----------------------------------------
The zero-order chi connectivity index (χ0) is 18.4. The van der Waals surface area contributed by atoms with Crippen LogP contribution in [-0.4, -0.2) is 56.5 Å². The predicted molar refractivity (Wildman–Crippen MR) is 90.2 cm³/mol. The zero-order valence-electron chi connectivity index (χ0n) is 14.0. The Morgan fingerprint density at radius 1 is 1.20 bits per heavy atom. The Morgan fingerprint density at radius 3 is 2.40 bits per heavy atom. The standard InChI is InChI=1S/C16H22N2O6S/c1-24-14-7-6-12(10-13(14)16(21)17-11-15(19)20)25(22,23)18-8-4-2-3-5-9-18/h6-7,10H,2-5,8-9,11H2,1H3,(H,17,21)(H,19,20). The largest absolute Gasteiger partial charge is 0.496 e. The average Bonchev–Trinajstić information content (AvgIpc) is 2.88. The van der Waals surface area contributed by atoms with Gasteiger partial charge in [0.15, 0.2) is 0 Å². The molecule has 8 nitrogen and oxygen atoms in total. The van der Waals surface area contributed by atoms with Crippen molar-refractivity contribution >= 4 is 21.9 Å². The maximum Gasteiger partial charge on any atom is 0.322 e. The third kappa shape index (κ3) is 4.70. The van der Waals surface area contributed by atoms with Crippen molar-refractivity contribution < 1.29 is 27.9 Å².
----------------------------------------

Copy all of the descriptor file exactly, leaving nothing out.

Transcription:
The zero-order chi connectivity index (χ0) is 18.4. The van der Waals surface area contributed by atoms with Crippen LogP contribution in [-0.4, -0.2) is 56.5 Å². The predicted molar refractivity (Wildman–Crippen MR) is 90.2 cm³/mol. The zero-order valence-electron chi connectivity index (χ0n) is 14.0. The Morgan fingerprint density at radius 1 is 1.20 bits per heavy atom. The Morgan fingerprint density at radius 3 is 2.40 bits per heavy atom. The standard InChI is InChI=1S/C16H22N2O6S/c1-24-14-7-6-12(10-13(14)16(21)17-11-15(19)20)25(22,23)18-8-4-2-3-5-9-18/h6-7,10H,2-5,8-9,11H2,1H3,(H,17,21)(H,19,20). The largest absolute Gasteiger partial charge is 0.496 e. The average Bonchev–Trinajstić information content (AvgIpc) is 2.88. The van der Waals surface area contributed by atoms with Gasteiger partial charge in [0.15, 0.2) is 0 Å². The molecule has 8 nitrogen and oxygen atoms in total. The van der Waals surface area contributed by atoms with Crippen molar-refractivity contribution >= 4 is 21.9 Å². The maximum Gasteiger partial charge on any atom is 0.322 e. The third kappa shape index (κ3) is 4.70. The van der Waals surface area contributed by atoms with Crippen molar-refractivity contribution < 1.29 is 27.9 Å².